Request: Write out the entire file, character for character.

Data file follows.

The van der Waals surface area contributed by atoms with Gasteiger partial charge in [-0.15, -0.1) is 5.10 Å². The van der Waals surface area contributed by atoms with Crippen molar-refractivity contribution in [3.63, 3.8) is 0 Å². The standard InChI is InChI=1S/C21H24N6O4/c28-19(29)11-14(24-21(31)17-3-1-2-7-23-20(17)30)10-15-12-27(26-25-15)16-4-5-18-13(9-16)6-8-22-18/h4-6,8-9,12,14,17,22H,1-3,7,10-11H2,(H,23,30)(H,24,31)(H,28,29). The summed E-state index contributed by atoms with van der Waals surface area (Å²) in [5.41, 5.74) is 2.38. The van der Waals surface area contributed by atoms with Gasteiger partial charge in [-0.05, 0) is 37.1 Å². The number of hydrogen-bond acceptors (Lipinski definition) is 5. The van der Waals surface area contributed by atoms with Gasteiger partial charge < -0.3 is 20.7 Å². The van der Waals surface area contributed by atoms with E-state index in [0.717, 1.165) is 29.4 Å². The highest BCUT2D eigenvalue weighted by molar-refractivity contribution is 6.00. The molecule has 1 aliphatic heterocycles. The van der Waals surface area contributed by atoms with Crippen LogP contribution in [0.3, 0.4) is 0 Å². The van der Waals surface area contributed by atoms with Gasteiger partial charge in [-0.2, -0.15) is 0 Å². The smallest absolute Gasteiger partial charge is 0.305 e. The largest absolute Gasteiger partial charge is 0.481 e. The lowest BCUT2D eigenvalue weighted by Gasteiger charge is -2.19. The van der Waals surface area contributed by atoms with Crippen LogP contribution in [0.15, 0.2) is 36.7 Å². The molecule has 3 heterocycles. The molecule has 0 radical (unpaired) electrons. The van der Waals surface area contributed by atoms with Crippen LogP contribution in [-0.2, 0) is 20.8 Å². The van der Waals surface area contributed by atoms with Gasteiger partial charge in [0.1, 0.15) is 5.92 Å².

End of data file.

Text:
The van der Waals surface area contributed by atoms with Gasteiger partial charge in [-0.15, -0.1) is 5.10 Å². The van der Waals surface area contributed by atoms with Crippen molar-refractivity contribution in [3.63, 3.8) is 0 Å². The standard InChI is InChI=1S/C21H24N6O4/c28-19(29)11-14(24-21(31)17-3-1-2-7-23-20(17)30)10-15-12-27(26-25-15)16-4-5-18-13(9-16)6-8-22-18/h4-6,8-9,12,14,17,22H,1-3,7,10-11H2,(H,23,30)(H,24,31)(H,28,29). The summed E-state index contributed by atoms with van der Waals surface area (Å²) in [5.41, 5.74) is 2.38. The van der Waals surface area contributed by atoms with Gasteiger partial charge in [-0.05, 0) is 37.1 Å². The number of hydrogen-bond acceptors (Lipinski definition) is 5. The van der Waals surface area contributed by atoms with Gasteiger partial charge < -0.3 is 20.7 Å². The van der Waals surface area contributed by atoms with E-state index in [0.717, 1.165) is 29.4 Å². The highest BCUT2D eigenvalue weighted by molar-refractivity contribution is 6.00. The molecule has 1 aliphatic heterocycles. The van der Waals surface area contributed by atoms with Crippen LogP contribution in [0.3, 0.4) is 0 Å². The van der Waals surface area contributed by atoms with Gasteiger partial charge in [-0.2, -0.15) is 0 Å². The smallest absolute Gasteiger partial charge is 0.305 e. The largest absolute Gasteiger partial charge is 0.481 e. The lowest BCUT2D eigenvalue weighted by Gasteiger charge is -2.19. The van der Waals surface area contributed by atoms with Crippen LogP contribution in [0.15, 0.2) is 36.7 Å². The molecule has 3 heterocycles. The molecule has 0 radical (unpaired) electrons. The van der Waals surface area contributed by atoms with Crippen LogP contribution in [-0.2, 0) is 20.8 Å². The van der Waals surface area contributed by atoms with Gasteiger partial charge in [0.1, 0.15) is 5.92 Å².